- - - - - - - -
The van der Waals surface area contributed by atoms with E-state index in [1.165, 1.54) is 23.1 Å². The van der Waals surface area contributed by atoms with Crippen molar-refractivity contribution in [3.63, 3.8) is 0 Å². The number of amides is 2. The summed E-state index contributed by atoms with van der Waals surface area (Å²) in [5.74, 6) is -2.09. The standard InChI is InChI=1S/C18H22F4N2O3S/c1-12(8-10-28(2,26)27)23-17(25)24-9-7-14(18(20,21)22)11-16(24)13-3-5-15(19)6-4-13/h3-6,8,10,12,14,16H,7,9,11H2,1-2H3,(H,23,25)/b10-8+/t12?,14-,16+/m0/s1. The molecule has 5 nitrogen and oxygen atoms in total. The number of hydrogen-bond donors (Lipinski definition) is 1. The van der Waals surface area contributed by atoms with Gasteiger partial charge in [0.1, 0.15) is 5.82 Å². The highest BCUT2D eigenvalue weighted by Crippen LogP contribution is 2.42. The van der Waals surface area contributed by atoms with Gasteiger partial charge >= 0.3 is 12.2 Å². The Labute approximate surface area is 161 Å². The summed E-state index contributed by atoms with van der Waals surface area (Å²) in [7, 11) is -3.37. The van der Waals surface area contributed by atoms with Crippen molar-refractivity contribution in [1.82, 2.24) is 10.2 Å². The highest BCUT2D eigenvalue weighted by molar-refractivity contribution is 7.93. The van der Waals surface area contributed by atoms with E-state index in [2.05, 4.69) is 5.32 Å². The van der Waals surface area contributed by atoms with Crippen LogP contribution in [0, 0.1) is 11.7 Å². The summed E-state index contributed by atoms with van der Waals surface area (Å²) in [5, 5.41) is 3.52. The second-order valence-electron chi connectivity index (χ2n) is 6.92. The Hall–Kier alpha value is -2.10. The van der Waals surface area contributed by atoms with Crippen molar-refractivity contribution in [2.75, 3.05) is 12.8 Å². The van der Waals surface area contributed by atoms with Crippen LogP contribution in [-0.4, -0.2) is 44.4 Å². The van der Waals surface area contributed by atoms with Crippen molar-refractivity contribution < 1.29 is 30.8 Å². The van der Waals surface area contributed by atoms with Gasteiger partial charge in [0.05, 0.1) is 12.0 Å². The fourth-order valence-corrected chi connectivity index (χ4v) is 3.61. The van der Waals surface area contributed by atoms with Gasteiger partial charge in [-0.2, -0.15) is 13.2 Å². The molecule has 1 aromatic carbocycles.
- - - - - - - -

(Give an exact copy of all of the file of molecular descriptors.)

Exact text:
The van der Waals surface area contributed by atoms with E-state index in [1.165, 1.54) is 23.1 Å². The van der Waals surface area contributed by atoms with Crippen molar-refractivity contribution in [3.63, 3.8) is 0 Å². The number of amides is 2. The summed E-state index contributed by atoms with van der Waals surface area (Å²) in [5.74, 6) is -2.09. The standard InChI is InChI=1S/C18H22F4N2O3S/c1-12(8-10-28(2,26)27)23-17(25)24-9-7-14(18(20,21)22)11-16(24)13-3-5-15(19)6-4-13/h3-6,8,10,12,14,16H,7,9,11H2,1-2H3,(H,23,25)/b10-8+/t12?,14-,16+/m0/s1. The molecule has 5 nitrogen and oxygen atoms in total. The number of hydrogen-bond donors (Lipinski definition) is 1. The van der Waals surface area contributed by atoms with Gasteiger partial charge in [0.1, 0.15) is 5.82 Å². The highest BCUT2D eigenvalue weighted by Crippen LogP contribution is 2.42. The van der Waals surface area contributed by atoms with Gasteiger partial charge >= 0.3 is 12.2 Å². The Labute approximate surface area is 161 Å². The summed E-state index contributed by atoms with van der Waals surface area (Å²) in [7, 11) is -3.37. The van der Waals surface area contributed by atoms with Crippen molar-refractivity contribution in [1.82, 2.24) is 10.2 Å². The highest BCUT2D eigenvalue weighted by molar-refractivity contribution is 7.93. The van der Waals surface area contributed by atoms with E-state index in [2.05, 4.69) is 5.32 Å². The van der Waals surface area contributed by atoms with Crippen LogP contribution in [0, 0.1) is 11.7 Å². The summed E-state index contributed by atoms with van der Waals surface area (Å²) in [5, 5.41) is 3.52. The second-order valence-electron chi connectivity index (χ2n) is 6.92. The Hall–Kier alpha value is -2.10. The van der Waals surface area contributed by atoms with Crippen molar-refractivity contribution in [2.75, 3.05) is 12.8 Å². The van der Waals surface area contributed by atoms with Crippen LogP contribution in [-0.4, -0.2) is 44.4 Å². The van der Waals surface area contributed by atoms with Crippen molar-refractivity contribution < 1.29 is 30.8 Å². The van der Waals surface area contributed by atoms with Gasteiger partial charge in [0.05, 0.1) is 12.0 Å². The fourth-order valence-corrected chi connectivity index (χ4v) is 3.61. The van der Waals surface area contributed by atoms with Gasteiger partial charge in [-0.2, -0.15) is 13.2 Å². The molecule has 1 aromatic carbocycles.